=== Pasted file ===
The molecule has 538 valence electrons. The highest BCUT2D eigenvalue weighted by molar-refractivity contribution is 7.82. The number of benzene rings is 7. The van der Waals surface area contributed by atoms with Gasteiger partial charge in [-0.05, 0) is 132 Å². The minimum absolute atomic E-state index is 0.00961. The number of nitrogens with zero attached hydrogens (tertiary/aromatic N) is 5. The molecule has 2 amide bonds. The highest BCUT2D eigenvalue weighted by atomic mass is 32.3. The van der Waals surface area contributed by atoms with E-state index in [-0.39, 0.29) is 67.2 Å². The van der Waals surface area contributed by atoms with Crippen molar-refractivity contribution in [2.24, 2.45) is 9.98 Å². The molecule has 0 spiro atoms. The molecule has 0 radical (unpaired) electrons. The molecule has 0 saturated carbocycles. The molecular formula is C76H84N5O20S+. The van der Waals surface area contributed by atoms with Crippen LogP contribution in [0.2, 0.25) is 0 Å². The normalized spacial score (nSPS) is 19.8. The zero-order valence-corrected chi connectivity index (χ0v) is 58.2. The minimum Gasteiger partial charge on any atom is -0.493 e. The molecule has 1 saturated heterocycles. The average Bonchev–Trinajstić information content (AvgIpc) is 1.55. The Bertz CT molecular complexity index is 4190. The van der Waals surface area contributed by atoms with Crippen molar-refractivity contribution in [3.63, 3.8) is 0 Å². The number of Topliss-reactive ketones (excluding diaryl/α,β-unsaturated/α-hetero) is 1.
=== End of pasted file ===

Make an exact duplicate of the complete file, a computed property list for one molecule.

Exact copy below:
The molecule has 538 valence electrons. The highest BCUT2D eigenvalue weighted by molar-refractivity contribution is 7.82. The number of benzene rings is 7. The van der Waals surface area contributed by atoms with Gasteiger partial charge in [-0.05, 0) is 132 Å². The minimum absolute atomic E-state index is 0.00961. The number of nitrogens with zero attached hydrogens (tertiary/aromatic N) is 5. The molecule has 2 amide bonds. The highest BCUT2D eigenvalue weighted by atomic mass is 32.3. The van der Waals surface area contributed by atoms with E-state index in [-0.39, 0.29) is 67.2 Å². The van der Waals surface area contributed by atoms with Crippen molar-refractivity contribution in [2.24, 2.45) is 9.98 Å². The molecule has 0 spiro atoms. The molecule has 0 radical (unpaired) electrons. The molecule has 0 saturated carbocycles. The molecular formula is C76H84N5O20S+. The van der Waals surface area contributed by atoms with Crippen LogP contribution in [0.2, 0.25) is 0 Å². The normalized spacial score (nSPS) is 19.8. The zero-order valence-corrected chi connectivity index (χ0v) is 58.2. The minimum Gasteiger partial charge on any atom is -0.493 e. The molecule has 1 saturated heterocycles. The average Bonchev–Trinajstić information content (AvgIpc) is 1.55. The Bertz CT molecular complexity index is 4190. The van der Waals surface area contributed by atoms with Crippen molar-refractivity contribution in [3.63, 3.8) is 0 Å². The number of Topliss-reactive ketones (excluding diaryl/α,β-unsaturated/α-hetero) is 1.